City applies for grant to fund library renovations

Christine Angeli, director of the Milford Public Library, isn’t holding her breath for a state grant that would help the city fund library renovations: There’s not much funding available, and there are other contenders for the state money.

But she told the aldermen at their August meeting that the city may as well apply and see what happens.

“We’ll put our application in and see what we can get,” Angeli told the aldermen. “I don’t think there will be money in the future, so this might be our last chance to get some state funds for construction.”

The library board already has plans drawn up for renovations, which is primarily a redistribution of space within the library.

Reclaiming office and other space on the lower level would double the amount of space in the children’s department and make it ADA compliant. Today, a virtual cavern of space just beyond the children’s library is used for office space and storage, and with changes that have taken place since the library was built in 1976, that kind of space just isn’t needed anymore.

The current children's department is 2,000 square feet, and by expanding into the office and storage space, as well as reclaiming some space now used for technical services and deliveries, another 2,000 square feet would be added.

The library has expanded its programming in recent years, and children’s story hours alone attract 50 to 60 people.

“And that’s a great time to make a connection with families,” Angeli said.

But when the story is over, there isn’t enough room for families and children to sit and browse through the books.

“We don’t have the space for children to lounge and read for an hour, and I think that’s really important,” Angeli said.

There also isn’t enough room for children in wheelchairs to move down the book aisles conveniently.

Creating more space would also allow the staff to create different areas for children of different ages.

Similar changes would be made upstairs in the adult department, where office and storage rooms and other behind-the-scenes space would be reclaimed to create two small meeting rooms, “something that patrons have been requesting on almost a daily basis,” Angeli said.

Business people sometimes request space to meet, and students sometimes want a room where they can study together, Angeli added.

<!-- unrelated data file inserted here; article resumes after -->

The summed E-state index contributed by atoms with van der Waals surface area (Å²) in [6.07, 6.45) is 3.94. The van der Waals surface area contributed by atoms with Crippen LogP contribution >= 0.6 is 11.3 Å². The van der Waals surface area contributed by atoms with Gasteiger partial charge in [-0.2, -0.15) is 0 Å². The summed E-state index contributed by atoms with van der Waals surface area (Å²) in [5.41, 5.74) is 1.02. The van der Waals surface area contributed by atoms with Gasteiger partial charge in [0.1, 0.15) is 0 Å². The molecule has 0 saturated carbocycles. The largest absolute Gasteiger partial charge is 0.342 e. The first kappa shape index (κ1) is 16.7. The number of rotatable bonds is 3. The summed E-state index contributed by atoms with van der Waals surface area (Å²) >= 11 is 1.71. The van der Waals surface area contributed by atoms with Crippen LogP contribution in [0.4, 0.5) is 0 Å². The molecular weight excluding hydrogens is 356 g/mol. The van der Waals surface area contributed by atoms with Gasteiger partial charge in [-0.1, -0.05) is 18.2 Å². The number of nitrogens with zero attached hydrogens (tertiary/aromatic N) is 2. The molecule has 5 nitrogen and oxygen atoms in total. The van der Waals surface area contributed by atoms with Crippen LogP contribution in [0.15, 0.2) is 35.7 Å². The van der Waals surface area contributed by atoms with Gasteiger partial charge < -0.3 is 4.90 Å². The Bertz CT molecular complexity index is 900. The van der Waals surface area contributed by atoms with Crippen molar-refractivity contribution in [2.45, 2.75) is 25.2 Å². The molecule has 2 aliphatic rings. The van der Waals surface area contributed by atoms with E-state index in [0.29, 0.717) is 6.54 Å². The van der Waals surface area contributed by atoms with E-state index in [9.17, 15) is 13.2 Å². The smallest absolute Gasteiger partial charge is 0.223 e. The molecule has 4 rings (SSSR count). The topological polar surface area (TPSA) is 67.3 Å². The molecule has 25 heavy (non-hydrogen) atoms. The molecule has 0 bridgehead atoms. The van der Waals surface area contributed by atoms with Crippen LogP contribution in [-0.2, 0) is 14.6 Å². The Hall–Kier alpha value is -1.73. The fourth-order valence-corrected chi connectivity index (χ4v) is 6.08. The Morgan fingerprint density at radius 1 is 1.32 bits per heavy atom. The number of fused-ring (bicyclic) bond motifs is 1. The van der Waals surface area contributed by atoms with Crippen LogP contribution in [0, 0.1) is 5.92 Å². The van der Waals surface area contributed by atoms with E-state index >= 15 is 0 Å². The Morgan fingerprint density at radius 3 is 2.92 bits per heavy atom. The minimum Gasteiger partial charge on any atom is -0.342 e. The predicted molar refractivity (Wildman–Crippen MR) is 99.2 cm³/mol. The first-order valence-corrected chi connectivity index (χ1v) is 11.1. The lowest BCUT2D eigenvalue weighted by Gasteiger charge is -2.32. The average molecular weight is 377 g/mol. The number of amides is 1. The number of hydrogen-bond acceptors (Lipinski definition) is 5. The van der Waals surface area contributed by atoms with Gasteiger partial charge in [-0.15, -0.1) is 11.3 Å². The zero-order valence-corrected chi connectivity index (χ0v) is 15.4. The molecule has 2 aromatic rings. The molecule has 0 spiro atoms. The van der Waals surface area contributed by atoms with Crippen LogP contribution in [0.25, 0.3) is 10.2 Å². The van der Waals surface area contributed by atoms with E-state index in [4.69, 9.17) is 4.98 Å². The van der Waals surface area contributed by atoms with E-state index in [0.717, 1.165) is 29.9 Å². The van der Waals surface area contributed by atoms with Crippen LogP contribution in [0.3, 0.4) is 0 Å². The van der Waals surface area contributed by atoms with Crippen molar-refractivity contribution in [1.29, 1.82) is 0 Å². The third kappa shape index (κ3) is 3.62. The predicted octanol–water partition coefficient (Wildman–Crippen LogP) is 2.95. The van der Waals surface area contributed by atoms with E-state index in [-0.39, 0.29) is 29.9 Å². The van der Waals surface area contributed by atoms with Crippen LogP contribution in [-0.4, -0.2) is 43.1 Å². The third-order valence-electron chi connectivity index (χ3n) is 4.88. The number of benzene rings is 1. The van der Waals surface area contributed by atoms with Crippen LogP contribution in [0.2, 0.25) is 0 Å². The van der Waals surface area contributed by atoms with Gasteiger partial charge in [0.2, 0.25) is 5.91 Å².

“There’s a lot of space in the library that’s not public space,” she said.

There is $1.7 million in state funds available in state library construction funds.

Of that, 80% is for libraries looking at major or vital construction, and the rest is for cities like Milford looking to fund additions or renovations to their libraries.

So that’s only $340,000 in total funds, which other municipalities have applied for. Milford is hoping to get $245,000 — it’s a matching grant so the library would have to come up with another $245,000 from the city or private sources. Angeli said some could come from money earmarked for roof and other improvements, if there are funds left over in that account.

The total cost is expected to be $450,000 to $500,000.

The grant “is going to be extremely competitive,” Angeli said.

If the city doesn’t get the money, the work isn’t something that has to be done immediately. However, expanding space isn’t a new idea, and it’s something library officials believe will really benefit library patrons.

A study done in the year 2000 study suggested similar changes.

State Rep. Kim Rose, who attended the Board of Aldermen’s meeting, said she was in favor of the city seeking the grant and said she will work with the other legislators to support the city’s bid for the funds.

Alderman Frank Smith also spoke up, saying there are limited funds at this difficult state budget time, encouraging the city to apply for them.

The aldermen voted unanimously to apply for the grant.